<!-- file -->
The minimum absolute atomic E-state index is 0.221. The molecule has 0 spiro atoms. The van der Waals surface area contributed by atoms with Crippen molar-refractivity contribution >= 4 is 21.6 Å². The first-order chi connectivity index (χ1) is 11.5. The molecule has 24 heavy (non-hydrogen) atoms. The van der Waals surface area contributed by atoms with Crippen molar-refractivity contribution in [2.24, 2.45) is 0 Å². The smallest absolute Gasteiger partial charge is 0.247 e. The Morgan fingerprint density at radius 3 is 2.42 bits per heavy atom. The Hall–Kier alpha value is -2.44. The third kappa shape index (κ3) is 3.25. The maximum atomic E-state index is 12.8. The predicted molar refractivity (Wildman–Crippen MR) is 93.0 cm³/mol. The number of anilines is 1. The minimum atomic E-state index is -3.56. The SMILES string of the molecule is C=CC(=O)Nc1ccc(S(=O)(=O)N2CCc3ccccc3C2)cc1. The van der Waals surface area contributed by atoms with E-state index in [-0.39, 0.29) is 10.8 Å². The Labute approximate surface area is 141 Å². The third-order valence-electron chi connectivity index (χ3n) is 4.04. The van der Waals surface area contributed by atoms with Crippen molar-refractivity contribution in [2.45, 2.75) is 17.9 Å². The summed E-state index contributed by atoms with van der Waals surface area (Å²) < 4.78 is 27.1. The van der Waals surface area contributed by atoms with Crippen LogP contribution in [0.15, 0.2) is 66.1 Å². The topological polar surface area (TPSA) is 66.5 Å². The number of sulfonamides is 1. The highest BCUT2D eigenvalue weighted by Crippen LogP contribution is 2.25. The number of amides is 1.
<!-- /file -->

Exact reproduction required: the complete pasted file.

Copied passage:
The minimum absolute atomic E-state index is 0.221. The molecule has 0 spiro atoms. The van der Waals surface area contributed by atoms with Crippen molar-refractivity contribution >= 4 is 21.6 Å². The first-order chi connectivity index (χ1) is 11.5. The molecule has 24 heavy (non-hydrogen) atoms. The van der Waals surface area contributed by atoms with Crippen molar-refractivity contribution in [2.24, 2.45) is 0 Å². The smallest absolute Gasteiger partial charge is 0.247 e. The Morgan fingerprint density at radius 3 is 2.42 bits per heavy atom. The Hall–Kier alpha value is -2.44. The third kappa shape index (κ3) is 3.25. The maximum atomic E-state index is 12.8. The predicted molar refractivity (Wildman–Crippen MR) is 93.0 cm³/mol. The number of anilines is 1. The minimum atomic E-state index is -3.56. The SMILES string of the molecule is C=CC(=O)Nc1ccc(S(=O)(=O)N2CCc3ccccc3C2)cc1. The van der Waals surface area contributed by atoms with E-state index in [-0.39, 0.29) is 10.8 Å². The Labute approximate surface area is 141 Å². The third-order valence-electron chi connectivity index (χ3n) is 4.04. The van der Waals surface area contributed by atoms with Crippen molar-refractivity contribution in [2.45, 2.75) is 17.9 Å². The summed E-state index contributed by atoms with van der Waals surface area (Å²) < 4.78 is 27.1. The van der Waals surface area contributed by atoms with Crippen LogP contribution in [0.15, 0.2) is 66.1 Å². The topological polar surface area (TPSA) is 66.5 Å². The number of sulfonamides is 1. The highest BCUT2D eigenvalue weighted by Crippen LogP contribution is 2.25. The number of amides is 1.